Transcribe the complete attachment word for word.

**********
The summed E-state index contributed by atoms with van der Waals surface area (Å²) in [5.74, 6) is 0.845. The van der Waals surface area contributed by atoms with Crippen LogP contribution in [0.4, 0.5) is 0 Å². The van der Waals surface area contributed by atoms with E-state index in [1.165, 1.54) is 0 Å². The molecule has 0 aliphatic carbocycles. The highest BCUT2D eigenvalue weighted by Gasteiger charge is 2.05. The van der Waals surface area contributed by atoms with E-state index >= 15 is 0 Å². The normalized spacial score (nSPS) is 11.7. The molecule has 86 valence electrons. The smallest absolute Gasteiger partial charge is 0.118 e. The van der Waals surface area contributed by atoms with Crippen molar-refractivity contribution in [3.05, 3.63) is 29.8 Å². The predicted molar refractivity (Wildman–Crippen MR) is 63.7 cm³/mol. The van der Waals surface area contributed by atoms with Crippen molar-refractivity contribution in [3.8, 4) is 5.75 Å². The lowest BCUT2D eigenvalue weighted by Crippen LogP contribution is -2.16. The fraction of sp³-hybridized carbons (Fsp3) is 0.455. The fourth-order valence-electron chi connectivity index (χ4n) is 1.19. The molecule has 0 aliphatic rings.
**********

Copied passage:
The summed E-state index contributed by atoms with van der Waals surface area (Å²) in [5.74, 6) is 0.845. The van der Waals surface area contributed by atoms with Crippen LogP contribution in [0.4, 0.5) is 0 Å². The van der Waals surface area contributed by atoms with E-state index in [1.165, 1.54) is 0 Å². The molecule has 0 aliphatic carbocycles. The highest BCUT2D eigenvalue weighted by Gasteiger charge is 2.05. The van der Waals surface area contributed by atoms with E-state index >= 15 is 0 Å². The normalized spacial score (nSPS) is 11.7. The molecule has 86 valence electrons. The smallest absolute Gasteiger partial charge is 0.118 e. The van der Waals surface area contributed by atoms with Crippen molar-refractivity contribution in [3.05, 3.63) is 29.8 Å². The predicted molar refractivity (Wildman–Crippen MR) is 63.7 cm³/mol. The van der Waals surface area contributed by atoms with Crippen molar-refractivity contribution in [3.8, 4) is 5.75 Å². The lowest BCUT2D eigenvalue weighted by Crippen LogP contribution is -2.16. The fraction of sp³-hybridized carbons (Fsp3) is 0.455. The fourth-order valence-electron chi connectivity index (χ4n) is 1.19. The molecule has 0 aliphatic rings.